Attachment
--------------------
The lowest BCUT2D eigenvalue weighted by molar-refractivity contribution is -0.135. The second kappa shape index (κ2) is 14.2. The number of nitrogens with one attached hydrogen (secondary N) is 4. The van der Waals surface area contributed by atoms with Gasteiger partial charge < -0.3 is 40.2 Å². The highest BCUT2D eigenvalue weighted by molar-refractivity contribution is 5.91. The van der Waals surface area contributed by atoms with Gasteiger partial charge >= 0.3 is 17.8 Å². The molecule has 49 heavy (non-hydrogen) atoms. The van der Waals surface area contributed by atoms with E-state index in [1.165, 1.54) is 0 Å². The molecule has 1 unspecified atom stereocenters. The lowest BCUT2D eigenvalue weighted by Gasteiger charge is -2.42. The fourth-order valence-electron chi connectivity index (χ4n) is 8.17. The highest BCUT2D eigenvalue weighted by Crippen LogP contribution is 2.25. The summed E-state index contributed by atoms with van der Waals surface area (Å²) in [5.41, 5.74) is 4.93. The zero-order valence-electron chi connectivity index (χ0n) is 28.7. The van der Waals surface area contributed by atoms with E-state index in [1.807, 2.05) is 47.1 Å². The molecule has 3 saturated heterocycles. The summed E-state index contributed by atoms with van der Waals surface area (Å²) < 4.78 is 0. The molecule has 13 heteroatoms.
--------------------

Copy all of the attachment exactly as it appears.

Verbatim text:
The lowest BCUT2D eigenvalue weighted by molar-refractivity contribution is -0.135. The second kappa shape index (κ2) is 14.2. The number of nitrogens with one attached hydrogen (secondary N) is 4. The van der Waals surface area contributed by atoms with Gasteiger partial charge < -0.3 is 40.2 Å². The highest BCUT2D eigenvalue weighted by molar-refractivity contribution is 5.91. The van der Waals surface area contributed by atoms with Gasteiger partial charge >= 0.3 is 17.8 Å². The molecule has 49 heavy (non-hydrogen) atoms. The van der Waals surface area contributed by atoms with E-state index in [1.165, 1.54) is 0 Å². The molecule has 1 unspecified atom stereocenters. The lowest BCUT2D eigenvalue weighted by Gasteiger charge is -2.42. The fourth-order valence-electron chi connectivity index (χ4n) is 8.17. The highest BCUT2D eigenvalue weighted by Crippen LogP contribution is 2.25. The summed E-state index contributed by atoms with van der Waals surface area (Å²) in [5.41, 5.74) is 4.93. The zero-order valence-electron chi connectivity index (χ0n) is 28.7. The van der Waals surface area contributed by atoms with E-state index in [1.807, 2.05) is 47.1 Å². The molecule has 3 saturated heterocycles. The summed E-state index contributed by atoms with van der Waals surface area (Å²) < 4.78 is 0. The molecule has 13 heteroatoms.